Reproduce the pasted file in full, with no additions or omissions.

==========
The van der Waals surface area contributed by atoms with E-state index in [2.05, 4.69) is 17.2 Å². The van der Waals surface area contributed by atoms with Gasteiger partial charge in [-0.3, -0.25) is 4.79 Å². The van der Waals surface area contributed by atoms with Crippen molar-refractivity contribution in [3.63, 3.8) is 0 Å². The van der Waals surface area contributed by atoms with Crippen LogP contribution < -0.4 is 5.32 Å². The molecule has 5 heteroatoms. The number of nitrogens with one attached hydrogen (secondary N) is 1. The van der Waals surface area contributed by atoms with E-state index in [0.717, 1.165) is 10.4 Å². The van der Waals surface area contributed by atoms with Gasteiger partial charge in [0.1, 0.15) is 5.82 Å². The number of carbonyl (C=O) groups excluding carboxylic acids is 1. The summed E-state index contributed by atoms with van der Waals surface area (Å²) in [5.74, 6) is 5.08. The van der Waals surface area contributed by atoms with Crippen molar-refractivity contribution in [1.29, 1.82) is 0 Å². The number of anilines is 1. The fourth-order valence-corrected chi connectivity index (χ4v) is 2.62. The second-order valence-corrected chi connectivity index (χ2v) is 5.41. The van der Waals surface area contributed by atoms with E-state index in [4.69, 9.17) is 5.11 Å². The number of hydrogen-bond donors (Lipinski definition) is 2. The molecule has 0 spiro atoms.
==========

The van der Waals surface area contributed by atoms with E-state index in [2.05, 4.69) is 17.2 Å². The van der Waals surface area contributed by atoms with Gasteiger partial charge in [-0.3, -0.25) is 4.79 Å². The van der Waals surface area contributed by atoms with Crippen molar-refractivity contribution in [3.63, 3.8) is 0 Å². The van der Waals surface area contributed by atoms with Crippen LogP contribution < -0.4 is 5.32 Å². The molecule has 5 heteroatoms. The number of nitrogens with one attached hydrogen (secondary N) is 1. The van der Waals surface area contributed by atoms with E-state index in [0.717, 1.165) is 10.4 Å². The van der Waals surface area contributed by atoms with Gasteiger partial charge in [0.1, 0.15) is 5.82 Å². The number of carbonyl (C=O) groups excluding carboxylic acids is 1. The summed E-state index contributed by atoms with van der Waals surface area (Å²) in [5.74, 6) is 5.08. The van der Waals surface area contributed by atoms with Crippen molar-refractivity contribution in [1.29, 1.82) is 0 Å². The number of anilines is 1. The fourth-order valence-corrected chi connectivity index (χ4v) is 2.62. The second-order valence-corrected chi connectivity index (χ2v) is 5.41. The van der Waals surface area contributed by atoms with E-state index in [4.69, 9.17) is 5.11 Å². The number of hydrogen-bond donors (Lipinski definition) is 2. The molecule has 0 spiro atoms.